Cruise Passengers Demand Cruise Industry to End Dumping of Raw Sewage in the Ocean
Press Release Date: October 6, 2009
By a three to one margin cruise passengers want the industry to stop dumping human waste into the ocean, according to a new poll released today by Oceana, an international advocacy organization dedicated to restoring and protecting the world’s oceans.
The poll revealed that six out of ten cruise customers are willing to pay a premium to be reassured that raw sewage is never dumped from cruise liners into the ocean. More than 90 percent of this group of cruisers said that they would be willing to pay a premium of more than $25.00, if it meant that cruise lines had adopted sound environmental policies that would help keep the oceans clean. Oceana’s analysis suggests that $25.00 per passenger would be more than enough to cover fleet-wide upgrades to new waste treatment technology.
Cruise ships are exempt from the discharge permitting program of the Clean Water Act, the law that cities and pollution-producing industries must follow. Cruise ships are not required to have permits to dump raw sewage into the ocean and are not required to monitor or report what they release. As a result, neither the government nor the public know how much pollution is released, and there are no means for citizen enforcement.
“Cruise passengers are appalled to learn about this problem and want the cruise industry to take responsibility for ending this needless pollution,” said Jackie Savitz, senior scientist at Oceana. “Sewage dumping is 100 percent preventable with cost effective technology and the cruise industry should be responsive to its customers concerns and keep our oceans healthy and clean.”
An average-sized cruise ship with 3,000 passengers and crew produces 30,000 gallons of sewage every day and 255,000 gallons of dirty water from shower, sinks, laundries, and dishwashers. This waste not only carries bacteria and viruses that are harmful to human health, but can also sicken and kill marine life, including corals. U.S. law allows cruise ships to dump raw sewage in the ocean once a ship is more than three miles off U.S. shores. Ships can dump treated sewage anywhere in the ocean except in Alaskan waters, where companies must comply with higher state standards.
“This poll indicates that cruise customers’ initially favorable impressions of cruises do not prevent them from being outraged by the industry’s practices that pollute the ocean,” said Alan Quinlan, president of Greenberg Quinlan Rosner Research, Inc.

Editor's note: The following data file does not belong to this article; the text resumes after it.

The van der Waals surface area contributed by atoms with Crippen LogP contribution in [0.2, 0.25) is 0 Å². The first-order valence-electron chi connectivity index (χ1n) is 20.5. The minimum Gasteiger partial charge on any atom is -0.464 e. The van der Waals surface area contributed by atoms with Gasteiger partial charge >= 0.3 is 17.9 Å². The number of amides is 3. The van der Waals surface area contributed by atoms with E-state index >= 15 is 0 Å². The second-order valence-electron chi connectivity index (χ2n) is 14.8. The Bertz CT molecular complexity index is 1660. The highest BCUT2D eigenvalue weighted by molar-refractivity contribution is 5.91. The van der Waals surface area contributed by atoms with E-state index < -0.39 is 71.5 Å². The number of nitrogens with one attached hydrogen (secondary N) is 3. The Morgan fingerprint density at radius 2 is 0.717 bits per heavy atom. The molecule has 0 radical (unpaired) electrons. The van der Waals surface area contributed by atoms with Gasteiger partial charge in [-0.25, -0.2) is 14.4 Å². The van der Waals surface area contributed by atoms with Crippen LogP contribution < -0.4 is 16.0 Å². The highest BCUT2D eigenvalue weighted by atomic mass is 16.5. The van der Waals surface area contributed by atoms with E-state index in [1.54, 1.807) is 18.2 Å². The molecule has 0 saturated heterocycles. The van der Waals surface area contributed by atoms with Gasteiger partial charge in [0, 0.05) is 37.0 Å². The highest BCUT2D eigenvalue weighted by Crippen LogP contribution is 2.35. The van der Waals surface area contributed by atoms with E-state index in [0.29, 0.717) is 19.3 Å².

Cruise customers want strong actions taken to reduce ocean pollution. More than 90 percent of those surveyed support a requirement for cruise ships to upgrade their onboard waste treatment facilities to more fully treat sewage before it is released into the sea.
“Oceana calls on cruise ship companies to take responsibility for their passengers’ health and the health of the oceans by upgrading to state-of-the-art sewage treatment technology fleet-wide,” said Ms. Savitz. “New technology is being used effectively, but only on a few ships that cruise in Alaskan waters – the only place the laws require it. But this poll shows that customers want to see all of our oceans protected, not just ocean waters in Alaska.”
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Oceana is a non-profit international advocacy organization dedicated to protecting and restoring the world’s oceans through policy advocacy, science, law and public education. Founded in 2001, Oceana’s constituency includes members and activists from more than 150 countries and territories who are committed to saving the world’s marine environment. In 2002, the American Oceans Campaign became part of Oceana’s international effort to protect ocean ecosystems. Oceana, headquartered in Washington, D.C., also maintains regional offices in Alaska, California and New England and is currently establishing offices in Latin America and Europe.
The survey and focus groups were conducted by Greenberg Quinlan Rosner Research, Inc. between November 14 and December 5, 2002. Two focus groups were conducted in Chicago among cruise customers; one group of non-cruise customers and one group of cruise customers were conducted in Philadelphia; and two focus groups with non-cruise customers in Los Angeles. The survey findings, based on a sample size of 633 people who have taken at least one trip on a cruise ship, are subject to a sampling error of 3.8 percent.
Editors Note: Oceana’s report on the poll, Needless Cruise Pollution: Passengers Want Sewage Dumping Stopped can be obtained by going to www.Oceana.org.